You want to create something, but there are dishes to do, you didn’t eat lunch, and BEEP…new message.
Life is busy and there is a wealth of distractions around us all the time. Here’s a quick list of the things that I do to keep me on track. I hope they help you too.
Note: I don’t have ADD, ADHD, or anything related to that, so I wouldn’t know how to advise someone who does. I can only hope this is useful. However, if you do have ADD or something similar, I’d love to read about your tips and tricks in the comment section below.
1) The basic check up – I mentioned this in the post about handling frustration
Are you hungry, tired, thirsty, or upset? Exercise, have a meal, take a nap, and get a water bottle. I always work with water and tea within arms reach.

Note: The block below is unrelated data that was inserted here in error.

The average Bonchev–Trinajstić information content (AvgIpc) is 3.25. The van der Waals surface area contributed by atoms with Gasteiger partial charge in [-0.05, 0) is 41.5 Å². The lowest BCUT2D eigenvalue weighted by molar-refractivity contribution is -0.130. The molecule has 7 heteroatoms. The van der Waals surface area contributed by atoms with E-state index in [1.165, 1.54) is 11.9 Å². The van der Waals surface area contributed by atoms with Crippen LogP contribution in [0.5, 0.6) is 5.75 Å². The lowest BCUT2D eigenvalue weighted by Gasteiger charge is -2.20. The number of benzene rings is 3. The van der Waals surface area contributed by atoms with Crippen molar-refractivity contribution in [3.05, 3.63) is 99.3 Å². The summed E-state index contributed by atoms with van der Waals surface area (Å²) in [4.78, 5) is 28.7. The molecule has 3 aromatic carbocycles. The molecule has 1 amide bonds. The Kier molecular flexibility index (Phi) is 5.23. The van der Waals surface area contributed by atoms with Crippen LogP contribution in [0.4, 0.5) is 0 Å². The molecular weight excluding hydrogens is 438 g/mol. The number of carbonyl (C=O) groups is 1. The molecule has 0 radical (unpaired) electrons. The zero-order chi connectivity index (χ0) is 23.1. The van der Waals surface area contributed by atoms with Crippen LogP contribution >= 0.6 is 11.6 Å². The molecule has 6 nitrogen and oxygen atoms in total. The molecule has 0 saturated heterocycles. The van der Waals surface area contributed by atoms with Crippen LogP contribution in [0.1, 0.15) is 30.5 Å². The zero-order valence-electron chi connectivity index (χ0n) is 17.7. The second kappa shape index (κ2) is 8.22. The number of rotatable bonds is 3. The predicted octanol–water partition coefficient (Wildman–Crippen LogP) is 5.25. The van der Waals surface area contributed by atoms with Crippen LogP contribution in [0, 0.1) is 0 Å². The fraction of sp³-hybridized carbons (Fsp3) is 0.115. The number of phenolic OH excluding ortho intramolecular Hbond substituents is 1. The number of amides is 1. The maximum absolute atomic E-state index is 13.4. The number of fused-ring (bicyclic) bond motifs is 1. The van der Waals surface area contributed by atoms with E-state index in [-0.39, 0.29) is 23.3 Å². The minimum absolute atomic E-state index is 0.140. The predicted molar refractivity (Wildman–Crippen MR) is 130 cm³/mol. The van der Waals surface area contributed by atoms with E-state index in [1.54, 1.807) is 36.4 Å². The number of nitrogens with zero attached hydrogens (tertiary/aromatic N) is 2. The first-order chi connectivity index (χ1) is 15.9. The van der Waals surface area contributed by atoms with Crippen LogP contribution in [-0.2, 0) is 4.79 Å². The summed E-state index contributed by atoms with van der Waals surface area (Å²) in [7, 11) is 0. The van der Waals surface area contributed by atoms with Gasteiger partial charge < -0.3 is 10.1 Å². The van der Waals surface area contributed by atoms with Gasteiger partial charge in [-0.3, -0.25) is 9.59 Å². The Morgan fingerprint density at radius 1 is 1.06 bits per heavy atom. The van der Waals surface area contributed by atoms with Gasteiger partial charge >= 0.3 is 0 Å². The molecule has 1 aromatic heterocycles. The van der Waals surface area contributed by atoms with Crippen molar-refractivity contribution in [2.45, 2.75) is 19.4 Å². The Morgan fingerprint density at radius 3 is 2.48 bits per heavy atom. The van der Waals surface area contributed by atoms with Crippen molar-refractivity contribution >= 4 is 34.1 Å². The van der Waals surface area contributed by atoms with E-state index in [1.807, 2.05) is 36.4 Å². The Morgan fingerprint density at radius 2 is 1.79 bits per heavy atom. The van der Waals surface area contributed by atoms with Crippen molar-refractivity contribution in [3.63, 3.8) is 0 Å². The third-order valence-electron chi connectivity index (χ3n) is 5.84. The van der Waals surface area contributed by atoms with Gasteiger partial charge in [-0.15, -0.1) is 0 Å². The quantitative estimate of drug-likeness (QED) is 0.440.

I know I’ve posted this before, but I seriously do make this much tea before a long drawing session.
2) Work with a timer – I’ve written a post about the Two List Method here. In my experience, it’s the best way to get your task list done after work. However, simply working with a timer will help you maintain focus.
I would watch this video from Pomodoro, and be aware that working with a timer will take practice. It’s well worth it.
3) Discover what music works for you, or doesn’t work for you. – There are a lot of differing opinions about this one. I honestly think it’s generational. Younger generations are used to working with noises around them. I always have headphones on when I work. For me, they act like the blinders on a horse. I can’t hear anything but my music so I’m not distracted by anything. If someone wants to talk to me, he or she can message me or tap the back of my chair. I have things to do. Art things.